As posted on TraceyC-Media.com by Tracey C. O’Neill
New York – Copycat journalism or copyright infringement? The lines have grown murky and the battle between artistic creation and artistic copyright is getting fierce.
In a world where modern technology, social media and the demand for “get it up, get it out and get it done” real-time journalism are at the fore, the crossover in coverage of local events, issues and politics is great.
Print media, news sites and blogs whether dailies, weeklies or otherwise are constantly vying for a new, fresh angle and are fiercely competitive in the quest to have the first and best coverage of pertinent news stories. When locals are on the same beat, the lines sometimes get murky when determining coincidence, copycat journalism, plagiarism or outright copyright infringement.
“As a freelance photographer who enjoys shooting weddings, I often find myself in the middle of the debate on fair use when it comes to my work and the work of others,” said Paul J. Spetrini, Vice President of the Rhode Island Press Association and a mulit-genre freelance photographer.
“I want my rights as a photographer protected, and do not want someone simply grabbing one of my photos from the web and claiming it as their own, I do recognize that sometimes as an artist, it is inevitable that you will create a piece of work that was inspired by something you saw or something came in contact with in the past.” ~ Paul J. Spetrini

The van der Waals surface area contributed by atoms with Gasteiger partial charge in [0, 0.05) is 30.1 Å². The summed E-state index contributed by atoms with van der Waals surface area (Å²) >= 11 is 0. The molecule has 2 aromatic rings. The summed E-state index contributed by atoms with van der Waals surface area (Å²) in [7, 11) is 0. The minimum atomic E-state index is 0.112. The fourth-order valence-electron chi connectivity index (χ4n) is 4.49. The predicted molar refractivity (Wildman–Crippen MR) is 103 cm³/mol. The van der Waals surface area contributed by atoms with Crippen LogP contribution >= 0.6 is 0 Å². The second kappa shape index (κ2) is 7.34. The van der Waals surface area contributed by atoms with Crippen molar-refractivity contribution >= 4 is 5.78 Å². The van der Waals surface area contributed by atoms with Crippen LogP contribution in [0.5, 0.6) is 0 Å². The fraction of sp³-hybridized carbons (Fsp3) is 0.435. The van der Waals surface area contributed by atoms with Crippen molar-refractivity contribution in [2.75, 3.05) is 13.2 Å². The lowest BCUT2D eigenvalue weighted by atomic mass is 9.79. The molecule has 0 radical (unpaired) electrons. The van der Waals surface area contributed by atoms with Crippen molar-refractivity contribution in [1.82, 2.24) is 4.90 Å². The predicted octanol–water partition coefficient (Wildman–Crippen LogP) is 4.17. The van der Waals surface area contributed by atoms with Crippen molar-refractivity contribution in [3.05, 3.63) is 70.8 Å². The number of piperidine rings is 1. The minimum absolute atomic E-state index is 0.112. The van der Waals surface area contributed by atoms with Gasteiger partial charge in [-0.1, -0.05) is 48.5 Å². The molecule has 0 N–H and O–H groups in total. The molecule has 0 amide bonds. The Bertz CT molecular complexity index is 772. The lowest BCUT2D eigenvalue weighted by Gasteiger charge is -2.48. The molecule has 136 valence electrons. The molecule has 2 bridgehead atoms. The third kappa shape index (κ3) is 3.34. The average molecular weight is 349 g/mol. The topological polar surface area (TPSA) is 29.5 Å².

Line between fair use and infringement no longer clear
Digital media, internet availability and aggregation further muddy the waters. A recent dilution of rights came at the hands of the U.S. District Court for Southern New York, in Cariou v. Prince, et al. where questions of fair use and derivatives took a turn away from sovereignty in original copyright. Spetrini weighed in on the court’s ruling.
The above photos, taken by the author in 2011 were also replicated by this author during several Nor’Easters and again during Hurricane Sandy. The photos appeared online and in print. Several photos of the same depiction also appeared afterwards in competitive local newspapers.
The lines get murkier when local journalists and photographers in small towns cover the same beat. Stories clash, meeting coverage reads eerily similar, quotes and headlines are sometimes too similar and photographers stand side by side snapping the same shots. Instances of copyright infringement become questionable even in blatantly obvious circumstances.
“As the case of artist Richard Prince versus photographer Patrick Cariou shows, however, copyright law with regard to intent and inspiration is murky at best. In my opinion, the balancing act test provided under the fair use exception clearly spells out that the original copyright in this case belonging to Cariou was infringed upon by Prince’s use,” said Spetrini. “Prince’s work was of a commercial nature, as evidenced by the fact that his art was sold for millions of dollars, and Cariou’s photographs constituted the majority of Cariou’s creation.”